|Back Number||No.10 2005/03/02|
|Special Feature||How to Get to the EXPO 2005 Venue|
|Pavilions : JAMA Wonder Wheel Pavilion|
|Interview||Pablo Bravo (Spain)
Spanish Commissioner General of EXPO 2005 Aichi, Japan
From the World to Japan
There are currently 24 airports in Japan with regularly scheduled international flights. In this issue, we will introduce how to get to the EXPO 2005 Aichi, Japan venue from three international airports: Central Japan International Airport (Centrair), New Tokyo International Airport (Narita Airport) and Kansai International Airport.
Please note that transportation charges shown here are as of March 1, 2005. (For your information, the March 1, 2005 yen/dollar exchange rate on the Tokyo foreign exchange market was 105.52 yen/U.S. dollar.) The travel time shown is a total of the actual time that the mode of transport is in transit and does not include the time necessitated for making transfers, etc. We ask that you confirm important matters before making your journey.
How to Go to the EXPO 2005 Venue from Centrair
Central Japan International Airport (Centrair), which just opened on February 17 this year, is the third airport in Japan based in the vicinity a major city. It operates 24 hours a day. Centrair offers an enriched transportation network with 94 scheduled flights serving 24 cities in Japan per day, and 271 scheduled flights serving 25 cities around the world each week (as of February 17, 2005). It is convenient for making transfers to domestic and international flights. For details, please refer to the Centrair website: http://www.centrair.jp/en/index.html.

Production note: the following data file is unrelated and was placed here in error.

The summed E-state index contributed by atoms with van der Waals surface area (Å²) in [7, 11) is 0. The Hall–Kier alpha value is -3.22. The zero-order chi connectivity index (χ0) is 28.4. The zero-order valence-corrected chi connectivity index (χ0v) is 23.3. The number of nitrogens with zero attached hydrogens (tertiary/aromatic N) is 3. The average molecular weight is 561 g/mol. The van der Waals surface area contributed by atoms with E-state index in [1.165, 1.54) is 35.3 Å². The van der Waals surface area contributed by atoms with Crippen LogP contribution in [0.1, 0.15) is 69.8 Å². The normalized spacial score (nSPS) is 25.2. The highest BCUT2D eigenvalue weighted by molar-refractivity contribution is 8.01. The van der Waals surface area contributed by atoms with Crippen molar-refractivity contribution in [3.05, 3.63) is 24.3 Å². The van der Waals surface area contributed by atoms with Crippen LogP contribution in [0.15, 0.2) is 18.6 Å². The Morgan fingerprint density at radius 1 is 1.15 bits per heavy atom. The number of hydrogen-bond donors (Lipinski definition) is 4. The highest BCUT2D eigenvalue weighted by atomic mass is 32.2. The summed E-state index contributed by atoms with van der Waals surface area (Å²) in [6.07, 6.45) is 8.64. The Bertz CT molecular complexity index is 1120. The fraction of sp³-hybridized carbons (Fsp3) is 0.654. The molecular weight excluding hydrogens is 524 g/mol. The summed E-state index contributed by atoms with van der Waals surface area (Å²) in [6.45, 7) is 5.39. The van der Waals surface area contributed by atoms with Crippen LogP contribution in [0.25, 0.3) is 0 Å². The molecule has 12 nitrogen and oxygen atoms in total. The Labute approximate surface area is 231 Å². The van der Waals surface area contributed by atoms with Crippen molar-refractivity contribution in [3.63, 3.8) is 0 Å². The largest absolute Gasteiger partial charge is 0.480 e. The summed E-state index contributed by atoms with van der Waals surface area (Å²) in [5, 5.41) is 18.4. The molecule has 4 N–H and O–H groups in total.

The fastest travel time from Centrair to the EXPO 2005 venue is about 1 hour. Here’s how to get to the Expo.
From Centrair, take the Nagoya Railroad (Meitetsu) to Kanayama Station and transfer to the Japan Railway (JR) Chuo Line’s EXPO Shuttle operated during EXPO 2005 which will allow you to go directly to Banpaku Yakusa Station. (Total travel time, 58 minutes; total fee, 1,570 yen.) From Banpaku Yakusa Station, take the Linimo to Banpaku Kaijo Station at the Nagakute Area (3 minutes; 160 yen). If you want to go to the Seto Area, take the shuttle bus from Banpaku Yakusa Station (5 minutes; 160yen). Please note that there is a roundtrip discount ticket available between JR Kanayama Station and Linimo’s Banpaku Kaijo Station priced at 1,300 yen.